abstractNote = {When CO2 is sequestered into the deep subsurface, changes to the subsurface microbial community will occur. Capnophiles, microorganisms that grow in CO2-rich environments, are some organisms that may be selected for under the new environmental conditions. To determine whether capnophiles comprise an important part of CO2-rich environments, an isolate from Crystal Geyser, Utah, U.S.A., a CO2- rich spring considered a carbon sequestration analog, was characterized. The isolate was cultured under varying CO2, pH, salinity, and temperature, as well as different carbon substrates and terminal electron acceptors (TEAs) to elucidate growth conditions and metabolic activity. Designated CG-1, the isolate is related (99%) to Lactobacillus casei in 16S rRNA gene identity, growing at PCO2 between 0 and 1.0 MPa. Growth is inhibited at 2.5 MPa, but stationary phase cultures exposed to this pressure survive beyond 5 days. At 5.0 MPa, survival is at least 24 h. CG-1 grows in neutral pH, 0.25 M NaCl, and between 25° and 45°C and consumes glucose, lactose, sucrose, or crude oil, likely performing lactic acid fermentation. Fatty acid profiles between 0.1 and 1.0 MPa suggests decreases in cell size and increases in membrane rigidity. Transmission electron microscopy reveals rod shaped bacteria at 0.1 MPa. At 1.0 MPa, cells are smaller, amorphous, and produce abundant capsular material. Its ability to grow in environments regardless of the presence of CO2 suggests we have isolated an organism that is more capnotolerant than capnophilic. Results also show that microorganisms are capable of surviving the stressful conditions created by the introduction of CO2 for sequestration. Furthermore, our ability to culture an environmental isolate indicates that organisms found in CO2 environments from previous genomic and metagenomics studies are viable, metabolizing, and potentially affecting the surrounding environment.},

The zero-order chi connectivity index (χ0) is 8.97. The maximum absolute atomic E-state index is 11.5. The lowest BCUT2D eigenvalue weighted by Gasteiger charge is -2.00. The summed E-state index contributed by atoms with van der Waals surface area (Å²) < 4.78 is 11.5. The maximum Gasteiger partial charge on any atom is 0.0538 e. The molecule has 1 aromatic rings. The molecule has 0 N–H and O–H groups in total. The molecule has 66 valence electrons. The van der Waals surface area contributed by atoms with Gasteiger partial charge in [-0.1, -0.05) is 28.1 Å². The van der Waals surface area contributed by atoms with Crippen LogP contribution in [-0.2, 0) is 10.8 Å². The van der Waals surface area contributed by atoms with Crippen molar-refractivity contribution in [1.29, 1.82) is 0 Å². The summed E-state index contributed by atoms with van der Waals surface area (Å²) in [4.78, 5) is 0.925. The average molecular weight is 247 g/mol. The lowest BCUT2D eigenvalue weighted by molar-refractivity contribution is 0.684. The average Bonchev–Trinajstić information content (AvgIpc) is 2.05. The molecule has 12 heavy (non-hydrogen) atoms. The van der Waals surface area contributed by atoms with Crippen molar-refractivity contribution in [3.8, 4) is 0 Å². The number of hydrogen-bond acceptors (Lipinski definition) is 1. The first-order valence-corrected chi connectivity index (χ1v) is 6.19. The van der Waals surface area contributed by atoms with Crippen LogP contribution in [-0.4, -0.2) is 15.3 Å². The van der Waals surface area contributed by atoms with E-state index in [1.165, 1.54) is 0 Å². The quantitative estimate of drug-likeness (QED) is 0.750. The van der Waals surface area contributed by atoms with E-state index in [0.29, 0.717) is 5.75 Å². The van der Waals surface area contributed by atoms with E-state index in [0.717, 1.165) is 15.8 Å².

doi = {10.3389/feart.2015.00041},
journal = {Frontiers in Earth Science},
issn = {2296-6463},
number = ,
volume = 3,
place = {United States},
year = {2015},
month = {7}
}